Almost 200 people now have a place to call home in an affordable housing development just opened in Little Havana.
In addition to a roof, kitchens and beds for low-income and formerly homeless people, Amistad’s 89 apartments offer supportive housing services:
“We do case management, we do employment and training services, we do life-skills training, we do parenting-skills trainings, we do activities with the kids,” says Stephanie Berman, president of Carrfour Supportive Housing.
Together with Pinnacle, a for-profit housing developer, Carrfour was able to build the housing in a prime location close to downtown Miami which is particularly helpful for residents who rely on public transportation.
Residents were chosen through a lottery system because there was such a high demand for the units.
Berman says there is not enough supply of affordable housing, especially in Miami.
“I think Miami has some additional challenges, there's not a lot of land available,” she says. “There's a lot of competition on the market-rate for-profit side and you know to pay top dollar for land makes it very difficult to make one of these deals work.”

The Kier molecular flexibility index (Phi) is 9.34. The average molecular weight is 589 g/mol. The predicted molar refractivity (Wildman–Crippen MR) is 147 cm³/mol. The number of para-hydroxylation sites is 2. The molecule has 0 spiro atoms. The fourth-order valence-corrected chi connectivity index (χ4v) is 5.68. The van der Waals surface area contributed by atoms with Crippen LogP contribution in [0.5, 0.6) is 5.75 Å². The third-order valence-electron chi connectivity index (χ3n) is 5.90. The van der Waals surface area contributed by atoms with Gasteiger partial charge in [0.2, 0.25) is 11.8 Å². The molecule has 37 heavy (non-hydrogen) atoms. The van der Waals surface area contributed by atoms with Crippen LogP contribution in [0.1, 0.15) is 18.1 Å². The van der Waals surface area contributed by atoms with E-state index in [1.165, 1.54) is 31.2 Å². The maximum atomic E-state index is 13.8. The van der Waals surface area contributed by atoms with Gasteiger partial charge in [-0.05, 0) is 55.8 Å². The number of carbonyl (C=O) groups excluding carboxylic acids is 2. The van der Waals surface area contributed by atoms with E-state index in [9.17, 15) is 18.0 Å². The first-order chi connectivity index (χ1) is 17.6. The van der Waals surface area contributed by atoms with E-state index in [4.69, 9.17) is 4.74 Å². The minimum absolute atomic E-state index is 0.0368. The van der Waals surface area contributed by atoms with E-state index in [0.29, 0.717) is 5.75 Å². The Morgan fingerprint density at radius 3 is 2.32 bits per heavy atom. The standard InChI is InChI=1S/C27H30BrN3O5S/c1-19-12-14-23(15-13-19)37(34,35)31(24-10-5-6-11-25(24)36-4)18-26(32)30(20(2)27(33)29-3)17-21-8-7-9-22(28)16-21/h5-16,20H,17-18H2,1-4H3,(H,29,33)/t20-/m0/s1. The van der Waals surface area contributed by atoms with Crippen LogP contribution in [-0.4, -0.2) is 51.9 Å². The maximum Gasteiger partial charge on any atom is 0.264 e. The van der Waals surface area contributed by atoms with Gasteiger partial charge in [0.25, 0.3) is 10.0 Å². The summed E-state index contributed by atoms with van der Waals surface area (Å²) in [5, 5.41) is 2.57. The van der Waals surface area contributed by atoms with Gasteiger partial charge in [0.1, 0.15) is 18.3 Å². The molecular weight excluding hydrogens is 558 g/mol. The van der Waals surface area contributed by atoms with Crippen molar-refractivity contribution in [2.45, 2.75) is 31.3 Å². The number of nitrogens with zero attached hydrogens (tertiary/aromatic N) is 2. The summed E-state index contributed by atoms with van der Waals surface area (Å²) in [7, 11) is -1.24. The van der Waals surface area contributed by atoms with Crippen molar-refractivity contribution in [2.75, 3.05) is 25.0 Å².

Fifteen hundred people applied for the 89-unit complex. Only 183 were selected.
Sarah Morales and her family of four were a few of the lucky ones. They were homeless just a few months ago, getting help from a local shelter.
“After losing everything and just being here and getting everything back together, it was amazing,” says Morales.
Starting two years ago, the Morales spent most of their money on medical expenses for their son, who has a heart condition requiring extended hospital stays. For a time, the family was essentially living at the hospital. Directed to Amistad by the homeless shelter that was helping the family out, Morales entered the lottery.
Now, she proudly shows off her large ground-floor, three-bedroom apartment.
Her 2-year-old son is doing much better. He now has enough room to do physical therapy every day. And has finally learned how to walk.